A unique gathering took place recently at St. Noel Parish Hall in Willoughby Hills. It was a reunion of classmates of Our Lady of Mount Carmel Grade School and residents of the E. 110th and Woodland Ave. neighborhood. It was a magical afternoon as the years melted away and everyone was suddenly young again as they traveled in time back to the ‘hood.’
The first Mass celebrated at OLMC was at midnight on Christmas in 1939. Bishop Schrembs had appointed Father William O’Donnell the first pastor, assisted by Fr. William Sullivan. Four Sisters of the First Holy Trinity maintained the church building and taught Catechism. In 1950, the Sisters of Notre Dame were part of the re-dedication from a fire the year before.
Russ Davis, class of ’56, is the brainchild of the reunion event. I asked him why he began it. “The projects and neighborhood of W. 110th and Woodland were a close-knit community. At OLMC we were baptized, confirmed, made our First Holy Communion and Confirmation there. Many were married there. I began this to bring everybody from the strong, Italian neighborhood together; to find out who’s doing what; where everybody is and where they moved to. This is the 4th and perhaps final time we’ll be doing this.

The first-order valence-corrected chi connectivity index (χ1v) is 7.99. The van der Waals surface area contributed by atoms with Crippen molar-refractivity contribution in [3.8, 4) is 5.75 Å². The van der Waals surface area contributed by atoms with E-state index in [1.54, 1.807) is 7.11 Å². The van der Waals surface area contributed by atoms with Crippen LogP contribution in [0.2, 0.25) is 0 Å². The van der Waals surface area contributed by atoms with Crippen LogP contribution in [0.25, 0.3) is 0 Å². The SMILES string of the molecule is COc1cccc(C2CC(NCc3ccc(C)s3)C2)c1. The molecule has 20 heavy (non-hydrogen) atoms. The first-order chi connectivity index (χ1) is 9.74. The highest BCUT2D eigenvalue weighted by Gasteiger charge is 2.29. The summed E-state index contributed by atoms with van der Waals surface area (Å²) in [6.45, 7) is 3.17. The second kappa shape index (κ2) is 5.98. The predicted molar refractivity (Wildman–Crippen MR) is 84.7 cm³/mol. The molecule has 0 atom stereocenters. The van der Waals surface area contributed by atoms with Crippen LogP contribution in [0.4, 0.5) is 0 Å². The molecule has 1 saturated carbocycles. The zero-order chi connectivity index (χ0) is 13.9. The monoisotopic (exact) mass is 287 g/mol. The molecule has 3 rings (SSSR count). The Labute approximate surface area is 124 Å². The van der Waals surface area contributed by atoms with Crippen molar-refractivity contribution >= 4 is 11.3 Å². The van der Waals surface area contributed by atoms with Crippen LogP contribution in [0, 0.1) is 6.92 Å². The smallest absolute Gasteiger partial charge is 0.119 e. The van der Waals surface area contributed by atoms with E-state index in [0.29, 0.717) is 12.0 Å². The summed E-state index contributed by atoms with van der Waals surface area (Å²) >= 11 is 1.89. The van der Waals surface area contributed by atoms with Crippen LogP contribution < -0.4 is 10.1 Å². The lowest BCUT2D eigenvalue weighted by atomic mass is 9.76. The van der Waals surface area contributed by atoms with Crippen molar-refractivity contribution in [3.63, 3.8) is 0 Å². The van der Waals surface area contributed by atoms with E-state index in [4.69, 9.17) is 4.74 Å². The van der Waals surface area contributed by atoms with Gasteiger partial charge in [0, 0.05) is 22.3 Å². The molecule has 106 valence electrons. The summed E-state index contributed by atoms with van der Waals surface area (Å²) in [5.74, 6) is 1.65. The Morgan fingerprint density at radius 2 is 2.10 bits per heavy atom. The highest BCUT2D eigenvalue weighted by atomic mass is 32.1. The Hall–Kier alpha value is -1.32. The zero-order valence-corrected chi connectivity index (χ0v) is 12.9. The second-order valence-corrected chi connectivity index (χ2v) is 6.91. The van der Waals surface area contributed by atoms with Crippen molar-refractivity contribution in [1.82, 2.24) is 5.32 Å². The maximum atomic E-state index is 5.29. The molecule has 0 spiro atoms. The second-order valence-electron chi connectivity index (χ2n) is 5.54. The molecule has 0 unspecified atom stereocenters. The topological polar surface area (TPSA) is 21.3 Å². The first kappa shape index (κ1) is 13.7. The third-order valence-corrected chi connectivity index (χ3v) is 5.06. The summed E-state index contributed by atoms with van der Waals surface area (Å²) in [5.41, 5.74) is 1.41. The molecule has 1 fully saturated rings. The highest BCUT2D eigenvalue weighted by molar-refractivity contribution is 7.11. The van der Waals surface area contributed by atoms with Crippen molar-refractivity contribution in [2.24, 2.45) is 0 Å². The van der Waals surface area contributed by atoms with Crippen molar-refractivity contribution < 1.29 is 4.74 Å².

The first one was in 2012 and we had 575 attendees at DiBorelli’s. Since then, we average 350. We’ve donated over $13,000 from our events to the Sisters of Notre Dame and St. Ignatius.”
Frank Piunno has been to all four of the reunions. “The event is great. You get to see a lot of old people, friends, a lot of kids you grew up with...” Sister Diane Piunno, his real-life sister and a Sister of Notre Dame, interrupted him and said, “We’re not OLD, we just know how to live!” Frank then quipped, “I don’t see any black hair anywhere.”
Davis remembers when Fr. William O’Donnell was the parish priest. He took altar boy Davis aside and said, “You’re a good Catholic boy. Stay away from the Italians; they’ll get you in trouble.” Well, Davis, like most of us from the ‘hood’ got into some sort of trouble wherever we went to school. When I asked Davis, who claims to be Irish, how he ended up being Italian by default he answered, “I’m a victim of the neighborhood.” He said when someone at school needed to be blamed for something he was always ‘thrown under the bus.’ But I bet his classmates will tell a different story.
Although this writer was from a neighboring parish and different grade school, I certainly enjoyed the reunion and the camaraderie that was shared by all. It was a first-class event!
Sullivan is an internationally-published writer and contributor to La Gazzetta. He resides in Northfield Village.
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